County Cork

From Citizendium, the Citizens' Compendium
Jump to: navigation, search
This article is a stub and thus not approved.
Main Article
Talk
Related Articles  [?]
Bibliography  [?]
External Links  [?]
Citable Version  [?]
 
This editable Main Article is under development and not meant to be cited; by editing it you can help to improve it towards a future approved, citable version. These unapproved articles are subject to a disclaimer.

County Cork is the largest and the most southwesterly county of Ireland. The city of Cork is the second largest city in the Republic of Ireland and capital of the province of Munster.[1] Cork is nicknamed "The Rebel County", as a result of the support of the townsmen of Cork in 1491 for Perkin Warbeck, a pretender to the throne of England during the Wars of the Roses. In more recent times, the name has referred to the prominent role Cork played in the Irish War of Independence (1919-1921) and its position as an anti-treaty stronghold during the Irish Civil War (1922-23). Attractions include the Blarney Stone and Cobh (formerly Queenstown), the port where many Irish emigrants boarded for their voyage to the United States, Australia, Canada, New Zealand, or South Africa and also the last stop of the Titanic, before departing on its doomed journey. The western area of the county, known as West Cork, is a popular destination for tourists.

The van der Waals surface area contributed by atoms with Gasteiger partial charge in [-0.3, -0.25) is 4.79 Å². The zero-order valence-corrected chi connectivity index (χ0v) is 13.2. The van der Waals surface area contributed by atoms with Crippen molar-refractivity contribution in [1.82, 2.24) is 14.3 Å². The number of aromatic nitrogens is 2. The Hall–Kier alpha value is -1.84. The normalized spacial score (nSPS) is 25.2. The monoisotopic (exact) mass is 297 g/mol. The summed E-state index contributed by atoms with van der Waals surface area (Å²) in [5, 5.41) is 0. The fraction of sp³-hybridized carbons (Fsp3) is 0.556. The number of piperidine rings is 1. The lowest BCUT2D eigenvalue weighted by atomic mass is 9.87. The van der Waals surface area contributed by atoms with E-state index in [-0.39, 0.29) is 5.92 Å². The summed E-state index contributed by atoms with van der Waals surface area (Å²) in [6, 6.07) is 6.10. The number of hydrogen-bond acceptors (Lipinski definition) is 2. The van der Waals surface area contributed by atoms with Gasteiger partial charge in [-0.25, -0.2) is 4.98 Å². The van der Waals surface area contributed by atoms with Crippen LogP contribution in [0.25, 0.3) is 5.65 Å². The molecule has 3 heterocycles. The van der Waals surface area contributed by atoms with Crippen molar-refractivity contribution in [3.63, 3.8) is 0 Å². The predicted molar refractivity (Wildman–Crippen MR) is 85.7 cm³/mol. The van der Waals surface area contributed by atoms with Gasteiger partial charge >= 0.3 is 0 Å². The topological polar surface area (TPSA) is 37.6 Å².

History

Much of what is now county Cork was once part of the Kingdom of Deas Mumhann (South Munster), anglicised as "Desmond", ruled by the MacCarthy Mor dynasty. After the Norman Invasion in the 12th century, the McCarty clan were pushed westward into what is now West Cork and County Kerry.{citation pending}

Towns

Economy

Education

Sport

Notable Persons

Politics

  1. http://www.corkcity.ie/newcomersguide/pdf/english.pdf